Book Review: ‘The Broken Heart of Arelium’ by Alex Robins

Genre: Epic fantasy

Description: This is Alex Robins first novel, and the first in a series of four (over arching title ‘War of the Twelve’). This one was published in March 2021, the fourth in June 2022. All have been brought out by Bradypus Publishing.

It is not giving away anything you won’t discover in the first few pages that the McGuffin is several vast, mysterious Pits, which are rigorously guarded for reasons long forgotten. As you might expect, it becomes all too apparent early doors why the Pits have been guarded for centuries, and the action kicks off from there.

This has the sort of pace and structure that make me think the author is a keen video-gamer. Such gamers are its target readership.

Author: Alex Robins was born in Norwich, England. His family moved to France when he was 12. He was by then already into The Dragonlance Chronicles by Margaret Weis & Tracey Hickman, The Hobbit and The Lord of the Rings by JRR Tolkien, and David Eddings’ The Belgariad, and epic fantasy continued to be his go-to genre as made a place for himself in a strange land. He now lives in the sunny Loire Valley in western France, surrounded by imposing castles, sprawling vineyards, and two children. He has degrees in agronomy, project management, and computer sciences.

Appraisal: Battle after battle is fought against overwhelming forces; the piles of the slain grow; new combatants are added on both sides; serious wounds are overcome with a mug of ale and a bowl of stew; mortal wounds do not prove fatal. The various battles, meetings and dialogues are ably described so that it is clear what is going on with the substantial cast of characters of more and less importance. We are given a full description of every location and of everybody’s clothing. (People make time to change, at peculiar moments sometimes.)

Once I realised the video-gaming ancestry of this novel it began to grow on me. There is chivalry. There are monsters. There are rites of passage. There is a subtle hint of romance and a substantial whiff of treachery. Towards the end, meaty plot additions are left temptingly on the table to carry the book on into the second in the series (The Ashen Hand of Kessrin).

The author obviously knows his mediaeval battle armour (in our own world) and it gets a fair amount of space. If you don’t know your greaves from your gambesons you soon will. My dictionary admitted defeat pretty quickly. Just go with the flow.

*** review originally prepared for Big Al and Pals review website. Received a complimentary soft copy in return for an honest review ***


Published by Judi Moore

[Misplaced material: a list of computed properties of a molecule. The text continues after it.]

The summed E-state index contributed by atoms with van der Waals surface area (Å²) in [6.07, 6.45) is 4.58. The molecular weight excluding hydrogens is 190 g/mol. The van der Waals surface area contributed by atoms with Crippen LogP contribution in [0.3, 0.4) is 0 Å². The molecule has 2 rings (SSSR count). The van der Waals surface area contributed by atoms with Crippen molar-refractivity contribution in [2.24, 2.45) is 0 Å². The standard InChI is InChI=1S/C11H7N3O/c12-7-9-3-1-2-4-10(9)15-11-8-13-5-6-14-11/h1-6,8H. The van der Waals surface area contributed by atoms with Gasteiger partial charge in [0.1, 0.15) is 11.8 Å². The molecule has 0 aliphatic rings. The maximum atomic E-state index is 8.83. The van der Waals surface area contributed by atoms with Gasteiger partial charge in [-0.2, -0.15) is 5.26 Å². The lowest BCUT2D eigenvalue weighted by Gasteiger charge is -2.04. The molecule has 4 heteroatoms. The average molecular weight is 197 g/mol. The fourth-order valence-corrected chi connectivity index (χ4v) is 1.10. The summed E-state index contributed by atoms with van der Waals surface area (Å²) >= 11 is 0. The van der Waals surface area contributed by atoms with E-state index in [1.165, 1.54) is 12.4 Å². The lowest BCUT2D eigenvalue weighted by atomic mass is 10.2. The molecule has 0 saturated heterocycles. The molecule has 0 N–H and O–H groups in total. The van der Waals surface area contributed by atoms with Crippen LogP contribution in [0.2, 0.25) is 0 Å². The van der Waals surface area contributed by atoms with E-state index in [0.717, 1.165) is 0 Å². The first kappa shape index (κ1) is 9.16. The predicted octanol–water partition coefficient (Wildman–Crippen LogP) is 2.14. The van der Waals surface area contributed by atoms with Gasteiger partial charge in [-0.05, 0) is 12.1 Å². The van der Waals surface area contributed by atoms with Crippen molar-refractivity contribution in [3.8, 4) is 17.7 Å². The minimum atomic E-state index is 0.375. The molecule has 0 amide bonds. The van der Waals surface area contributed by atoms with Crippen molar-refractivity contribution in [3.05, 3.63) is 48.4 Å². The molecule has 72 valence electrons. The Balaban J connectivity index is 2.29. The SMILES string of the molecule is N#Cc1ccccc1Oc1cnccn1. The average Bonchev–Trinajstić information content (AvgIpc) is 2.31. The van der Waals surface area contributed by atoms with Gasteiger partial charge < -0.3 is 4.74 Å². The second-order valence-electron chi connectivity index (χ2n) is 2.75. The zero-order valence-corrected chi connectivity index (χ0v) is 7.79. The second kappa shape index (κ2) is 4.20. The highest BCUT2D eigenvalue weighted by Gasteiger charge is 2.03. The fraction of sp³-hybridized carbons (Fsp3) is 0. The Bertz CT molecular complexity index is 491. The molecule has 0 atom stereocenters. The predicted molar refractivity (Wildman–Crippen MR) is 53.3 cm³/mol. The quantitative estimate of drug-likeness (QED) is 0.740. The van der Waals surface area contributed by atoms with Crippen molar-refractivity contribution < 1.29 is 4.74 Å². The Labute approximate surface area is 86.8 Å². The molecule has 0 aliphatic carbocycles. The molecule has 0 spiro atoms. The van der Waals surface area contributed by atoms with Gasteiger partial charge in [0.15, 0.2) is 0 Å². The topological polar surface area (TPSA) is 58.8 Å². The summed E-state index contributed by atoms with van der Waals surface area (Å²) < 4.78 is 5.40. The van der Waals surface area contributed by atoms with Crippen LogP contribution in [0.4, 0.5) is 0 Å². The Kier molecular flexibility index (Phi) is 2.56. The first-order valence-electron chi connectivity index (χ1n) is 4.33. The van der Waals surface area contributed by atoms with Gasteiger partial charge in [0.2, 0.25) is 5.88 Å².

Hi there, I hope you find something to interest you here. In December 2017 I published my fourth book – ‘Wonders will never cease’. It’s a satirical campus novel set in the fictional Ariel University in 1985. If you enjoyed Tom Sharpe’s Porterhouse novels, Willy Russell’s ‘Educating Rita’, David Lodge’s campus novels or Malcolm Bradbury’s ‘The History Man’ back in the day, you may enjoy revisiting the ivory towers of 1980s’ academe thirty years on. See what you think. “It is December, 1985. The year is winding gently towards its close until Fergus Girvan, a Classicist at Ariel University, finds his research has been stolen by the man who is also seeking to steal his daughter. But which man is, actually, the more unscrupulous of the two? And is there hope for either of them?” In the autumn of 2015 I published a volume of short fiction: 'Ice Cold Passion and other stories'. I am also the author of novella 'Little Mouse', a shortish piece of historical fiction which I published in 2014 and, a sequel to it, 'Is death really necessary?', my eco thriller set in the near future and which, confusingly, I published in 2009. All the books are available from all good online bookshops and FeedARead on paper, and as e-books on Kindle. On a semi-regular basis, and about a month after the event, I post here reviews which I do for Big Al & Pals, the premier reviewer of indie books, based in the States. My interests tend to thrillers, SF, magic realism and other quirky stuff. On this blog are also posted the reviews I did for Leighton Buzzard Music Club over some five years up to the end of 2015. LBMC present annual seasons of eight monthly chamber music concerts at the Library Theatre in Leighton Buzzard, Bucks. They select young musicians just beginning to make their name - and the concerts are usually magnificent. I was very proud to be associated with them. I review other music, books, theatre and exhibitions which I've particularly enjoyed. BTW - it says the link to Facebook is broken. I dispute that. Click it and see, why not?

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